Get access to historic probate records

Find out which types of historic probate records are available through the court archives and how to access them.

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About historic probate records for Get access to historic probate records

Probate records, including the administration of estates, probate of wills, and the appointment of guardians, have been under the jurisdiction of the courts since the 1630s. County courts and later county judges of probate were responsible for these functions until 1783, when the Probate & Family Courts were established.

In general, "historic" collections refer to those that have been made available online. These series typically end somewhere from the mid-19th century to early 20th century, depending on the county. Anything from the mid-20th century forward would still be accessed through the probate courts, regardless of county.

There are 2 basic types of probate records:

  1. Probate books — The "probate books" include selected probate documents (wills, inventories, guardianships, etc.) from the probate files which were transcribed into large bound books. The "Indexes" listed are the indexes just to these transcribed books. All of this was microfilmed, digitized, and made available online by familysearch.org, which is free.
  2. Probate file papers — The "probate file papers" are the result of the most recent digitization project by familysearch.org, which is digitizing (without microfilming) each entire probate case file from the earliest file to a certain date, which is different for each county. Adoption files are supposed to be sealed, but some adoption files were inadvertently included and filmed in a few of the counties, and are therefore also online. These digitized "probate file papers" were provided to the New England Historic Genealogical Society at americanancestors.org, and they are making them available for free after you sign up for guest membership.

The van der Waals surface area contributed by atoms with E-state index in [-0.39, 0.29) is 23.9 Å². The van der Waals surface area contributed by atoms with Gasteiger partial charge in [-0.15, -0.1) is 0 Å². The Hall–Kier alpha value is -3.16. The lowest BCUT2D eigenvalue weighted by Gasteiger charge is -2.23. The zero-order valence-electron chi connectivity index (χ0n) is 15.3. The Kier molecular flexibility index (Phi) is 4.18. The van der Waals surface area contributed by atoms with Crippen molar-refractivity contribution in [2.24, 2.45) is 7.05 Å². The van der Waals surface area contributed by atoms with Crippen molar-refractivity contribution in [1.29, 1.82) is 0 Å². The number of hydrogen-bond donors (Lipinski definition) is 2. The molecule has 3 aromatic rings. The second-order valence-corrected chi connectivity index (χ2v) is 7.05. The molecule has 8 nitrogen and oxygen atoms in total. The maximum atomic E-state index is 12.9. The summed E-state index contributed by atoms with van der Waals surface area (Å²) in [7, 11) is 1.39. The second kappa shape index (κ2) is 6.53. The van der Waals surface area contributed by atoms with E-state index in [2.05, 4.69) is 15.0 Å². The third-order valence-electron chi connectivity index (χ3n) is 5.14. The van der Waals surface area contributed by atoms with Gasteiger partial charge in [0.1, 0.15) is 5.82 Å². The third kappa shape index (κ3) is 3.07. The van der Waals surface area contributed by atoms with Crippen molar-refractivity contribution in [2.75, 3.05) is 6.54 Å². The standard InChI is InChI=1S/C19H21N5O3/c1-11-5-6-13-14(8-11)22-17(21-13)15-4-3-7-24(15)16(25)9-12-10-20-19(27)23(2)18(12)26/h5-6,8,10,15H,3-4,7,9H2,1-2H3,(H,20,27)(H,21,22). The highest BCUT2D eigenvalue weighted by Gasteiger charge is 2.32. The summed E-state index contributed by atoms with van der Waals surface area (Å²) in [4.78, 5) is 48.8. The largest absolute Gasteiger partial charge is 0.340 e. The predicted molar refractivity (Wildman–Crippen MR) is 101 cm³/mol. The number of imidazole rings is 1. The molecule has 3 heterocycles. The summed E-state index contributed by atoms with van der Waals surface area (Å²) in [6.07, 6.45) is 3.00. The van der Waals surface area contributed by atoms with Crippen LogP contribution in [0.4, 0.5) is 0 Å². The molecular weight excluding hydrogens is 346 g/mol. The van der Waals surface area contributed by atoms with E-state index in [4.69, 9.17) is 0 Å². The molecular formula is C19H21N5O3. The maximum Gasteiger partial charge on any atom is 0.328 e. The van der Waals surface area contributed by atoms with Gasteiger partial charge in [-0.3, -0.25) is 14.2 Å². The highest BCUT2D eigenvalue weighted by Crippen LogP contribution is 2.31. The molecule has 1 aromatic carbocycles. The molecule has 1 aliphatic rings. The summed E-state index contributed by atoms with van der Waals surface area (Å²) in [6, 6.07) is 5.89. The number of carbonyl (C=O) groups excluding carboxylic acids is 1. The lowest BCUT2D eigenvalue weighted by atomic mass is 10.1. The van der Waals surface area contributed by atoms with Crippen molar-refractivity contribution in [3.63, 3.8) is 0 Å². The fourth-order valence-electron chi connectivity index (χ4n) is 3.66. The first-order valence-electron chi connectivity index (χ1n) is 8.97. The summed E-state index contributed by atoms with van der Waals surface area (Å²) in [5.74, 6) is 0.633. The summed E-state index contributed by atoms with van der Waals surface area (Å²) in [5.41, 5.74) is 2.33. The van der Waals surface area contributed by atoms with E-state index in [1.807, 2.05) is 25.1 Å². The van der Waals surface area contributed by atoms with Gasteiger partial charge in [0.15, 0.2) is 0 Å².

These records are indexed by county — there is no statewide index available. Indices will provide docket numbers, and the docket books will provide access to the record books, which are contemporary copies of the file papers. Not all of the counties have both file papers and record books available through the Judicial Archives. Massachusetts Archives Reference staff has information on the specific records available for research on microfilm.

Researchers looking for 17th century probate records should also consult:

  • the Massachusetts Archives Collection
  • the Suffolk County probate index
  • the Suffolk Files
  • the Essex County Quarterly Court records
  • and the Middlesex Folio Collection

The Probate and Family Court will know which files have been transferred off-site. 

How to get Get access to historic probate records

Many historic probate records are available online. To find out if the record you're looking for is available online, please see Find out which historic probate records are available online.

If the record you're looking for isn't available online, please fill out and submit the Court Archives Information Request Form.

If you're looking for a probate record that isn't historic, please see Get a copy of a will.

Contact for Get access to historic probate records

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